A former White House insider is providing insight into the protocols taken at the White House leading up to the COVID-19 outbreak and about the need to be as forthcoming as possible about infections.
Joe Grogan, a former Trump White House domestic policy council director and former member of the White House Coronavirus Task Force, told WTOP he doesn’t fault the White House for, in his words, “taking their time to get the numbers right” on infections but does believe there should be transparency.
“They owe it to the staff, and they owe it to the American people to be transparent about the number of people who ended up positive and the number of people who were tested,” Grogan said.
The situation first came to light after word that Trump aide and former White House communications director Hope Hicks tested positive for the virus. Then, hours later, the president tweeted he and first lady Melania Trump tested positive.
At the beginning of the pandemic, Grogan said the White House was “very nervous and very scared about the virus hitting the [White House] complex” because there was “no testing” at the time.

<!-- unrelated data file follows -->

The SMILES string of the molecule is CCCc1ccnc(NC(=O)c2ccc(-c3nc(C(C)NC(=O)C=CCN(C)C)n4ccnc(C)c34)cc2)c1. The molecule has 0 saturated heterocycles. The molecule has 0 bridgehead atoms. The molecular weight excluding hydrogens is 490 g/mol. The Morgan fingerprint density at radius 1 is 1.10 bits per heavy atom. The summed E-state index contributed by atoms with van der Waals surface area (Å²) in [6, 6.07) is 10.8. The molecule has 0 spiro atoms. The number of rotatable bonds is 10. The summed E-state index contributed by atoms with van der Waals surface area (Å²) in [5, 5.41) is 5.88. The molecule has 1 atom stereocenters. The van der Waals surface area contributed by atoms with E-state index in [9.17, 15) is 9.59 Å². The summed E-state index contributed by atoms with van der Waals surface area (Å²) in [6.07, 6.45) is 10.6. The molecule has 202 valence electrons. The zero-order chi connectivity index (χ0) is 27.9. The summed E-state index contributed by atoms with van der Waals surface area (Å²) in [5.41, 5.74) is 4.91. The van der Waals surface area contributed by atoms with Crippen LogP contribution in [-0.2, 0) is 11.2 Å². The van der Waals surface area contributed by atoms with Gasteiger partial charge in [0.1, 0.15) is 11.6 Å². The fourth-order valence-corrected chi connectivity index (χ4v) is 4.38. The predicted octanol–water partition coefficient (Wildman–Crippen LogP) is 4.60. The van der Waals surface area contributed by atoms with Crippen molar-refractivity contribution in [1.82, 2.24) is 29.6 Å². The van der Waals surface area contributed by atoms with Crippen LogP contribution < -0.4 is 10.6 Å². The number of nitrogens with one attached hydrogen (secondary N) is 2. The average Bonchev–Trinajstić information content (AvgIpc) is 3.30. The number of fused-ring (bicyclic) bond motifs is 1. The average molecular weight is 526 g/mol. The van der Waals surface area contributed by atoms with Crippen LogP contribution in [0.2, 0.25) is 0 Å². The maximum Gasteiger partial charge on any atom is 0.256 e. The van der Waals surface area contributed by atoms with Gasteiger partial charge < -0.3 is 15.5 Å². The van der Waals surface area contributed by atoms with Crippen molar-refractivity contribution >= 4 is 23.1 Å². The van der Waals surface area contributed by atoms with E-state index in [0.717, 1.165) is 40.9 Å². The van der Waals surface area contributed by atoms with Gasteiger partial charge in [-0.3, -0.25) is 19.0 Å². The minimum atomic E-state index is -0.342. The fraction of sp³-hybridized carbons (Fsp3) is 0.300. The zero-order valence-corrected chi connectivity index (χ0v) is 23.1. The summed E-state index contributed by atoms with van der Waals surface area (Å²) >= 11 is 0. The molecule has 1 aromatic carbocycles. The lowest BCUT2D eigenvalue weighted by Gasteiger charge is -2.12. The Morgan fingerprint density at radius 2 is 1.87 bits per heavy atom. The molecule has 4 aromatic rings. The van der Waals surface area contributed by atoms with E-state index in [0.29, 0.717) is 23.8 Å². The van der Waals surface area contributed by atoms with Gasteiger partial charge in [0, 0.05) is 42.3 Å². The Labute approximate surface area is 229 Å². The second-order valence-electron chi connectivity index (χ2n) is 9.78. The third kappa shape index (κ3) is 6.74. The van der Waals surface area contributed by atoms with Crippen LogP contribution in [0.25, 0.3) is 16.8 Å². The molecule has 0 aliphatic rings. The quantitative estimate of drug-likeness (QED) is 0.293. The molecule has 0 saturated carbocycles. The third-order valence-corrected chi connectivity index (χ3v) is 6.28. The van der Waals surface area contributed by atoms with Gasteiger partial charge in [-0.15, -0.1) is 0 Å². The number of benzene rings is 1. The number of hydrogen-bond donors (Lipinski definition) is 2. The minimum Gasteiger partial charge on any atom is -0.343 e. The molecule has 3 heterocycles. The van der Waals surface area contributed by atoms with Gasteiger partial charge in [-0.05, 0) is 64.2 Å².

But the White House has its challenges.
“I’m surprised there weren’t more infections sooner,” Grogan said.
“It’s very difficult to work and understand what people are saying when you’re wearing a mask. The social distancing in the White House is very difficult. The hallways are cramped; the conference rooms are tiny; your offices are tiny.”
Grogan said there was a lot of “vigilance,” and “safeguards” early on, and officials were “pretty zealous about anybody who has the sniffles had to go home.”
But Grogan believes the tipping point came with the actual advent of reliable testing, coupled with the physical spacing inside the complex.
“I do think at that point people were thinking, ‘Listen, there’s no way to social distance anyway,’ and I think there was a relaxation,” Grogan said.
Questions remain about how the White House is trying to track down the origin of the outbreak.
As far as information sharing and gathering, Grogan said he doesn’t fault the White House for “taking its time to get the numbers right.”
“You have an outbreak and something went wrong in the protocols. There’s no question about that,” said Grogan. “They need to do a deep dive, and I’m sure they are, about where ‘patient zero’ came from and if there was more than one and how it spread.”
D.C. Mayor Muriel Bowser said her administration has so far been unsuccessful in reaching out to the White House to offer help with contact tracing.
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